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Increasingly accepted by the industry, independent mobile operators form group

Published January 11, 2018
The IMBP group has more than 70 members and may form a trade association or co-op.

PLAISTOW, N.H. (BRAIN) — It's been less than three years since David Ricker launched his mobile bike repair business in Southern New Hampshire, Pedalin' Fools. But in that time, Ricker has seen the bike industry become increasingly accepting of businesses like his.

"I understand that in previous history, mobile service providers were hobbyists, but we are all legitimate business people," said Ricker, referring to the members of the Independent Mobile Bicycle Professionals, which is currently a closed Facebook group but whose members are planning to organize as a trade association soon. The Facebook group has 72 members, who are admitted after showing they are more than hobbyists, with business licenses and insurance.

Before going mobile, Ricker worked at and managed several stores in New England over the course of a nearly 20-year career in the bike industry. But when he launched Pedalin' Fools, he found that independent mobile operators are in a no man's land of sorts: they are competing with franchise mobile operations, but they aren't considered IBDs, either.

"I was looking at places like The Bike Coop and the NBDA, and none of these entities would even consider talking to a mobile service provider," Ricker told BRAIN this week.

"I'd guess every one of us looked into Velofix and Beeline before deciding to remain independent." — John Johnson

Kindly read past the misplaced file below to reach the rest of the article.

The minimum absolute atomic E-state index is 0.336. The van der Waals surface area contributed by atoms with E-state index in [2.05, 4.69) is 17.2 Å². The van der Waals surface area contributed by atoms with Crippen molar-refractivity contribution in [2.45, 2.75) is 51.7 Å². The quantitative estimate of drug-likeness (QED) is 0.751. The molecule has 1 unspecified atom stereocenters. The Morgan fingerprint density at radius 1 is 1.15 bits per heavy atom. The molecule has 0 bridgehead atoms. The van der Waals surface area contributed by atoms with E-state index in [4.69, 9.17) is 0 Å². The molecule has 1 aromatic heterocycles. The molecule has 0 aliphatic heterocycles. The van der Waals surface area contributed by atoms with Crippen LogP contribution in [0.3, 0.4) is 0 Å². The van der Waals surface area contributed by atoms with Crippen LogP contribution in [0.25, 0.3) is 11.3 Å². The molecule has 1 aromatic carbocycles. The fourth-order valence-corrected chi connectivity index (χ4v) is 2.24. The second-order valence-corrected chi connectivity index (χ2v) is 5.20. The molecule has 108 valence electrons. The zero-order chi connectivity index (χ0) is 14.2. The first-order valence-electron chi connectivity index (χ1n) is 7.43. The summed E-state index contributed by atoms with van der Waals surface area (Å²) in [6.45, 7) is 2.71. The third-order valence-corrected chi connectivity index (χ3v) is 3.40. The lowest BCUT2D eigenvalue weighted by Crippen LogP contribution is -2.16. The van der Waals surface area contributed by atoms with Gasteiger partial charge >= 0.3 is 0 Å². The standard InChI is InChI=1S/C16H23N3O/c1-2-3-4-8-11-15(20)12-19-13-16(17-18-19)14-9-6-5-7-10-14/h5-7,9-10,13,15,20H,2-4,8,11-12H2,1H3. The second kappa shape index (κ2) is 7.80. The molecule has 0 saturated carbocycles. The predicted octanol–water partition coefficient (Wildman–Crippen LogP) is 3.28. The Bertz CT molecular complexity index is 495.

Now, wholesalers have seen the growth of independent mobile service providers, as well as franchise operations like Velofix and Beeline. Most distributors are now willing to open accounts with legitimate mobile shops, although mobile-only businesses still can't join the National Bicycle Dealers Association as dealer members.

The Facebook group has members from across the U.S., as well as Canada, South America, Australia and the U.K. It formed about three years ago as a way for a few acquaintances to share tips about mobile bike businesses, said Geoff Leonard, owner of Saving Time Bike Repair in Birmingham, Alabama. Leonard said the group started as an online conversation between himself and an industry acquaintance who was launching a mobile business in Seattle. The conversation expanded and the closed group was formed.

At first, group members weren't vetted and it quickly grew to more than 200 members, some of whom were hobbyists or just curious.

"It got out of hand, actually," Leonard said. "So I deleted everyone and started over. Now we require all members to have a business license and a FEIN number and business insurance," he said. 

Members share tips on suppliers who are willing to work with mobile businesses, tech and service tips, and ideas on how to modify and run a service van, including a fair amount of Sprinter van porn. "People do like to show off their Sprinters," Leonard said.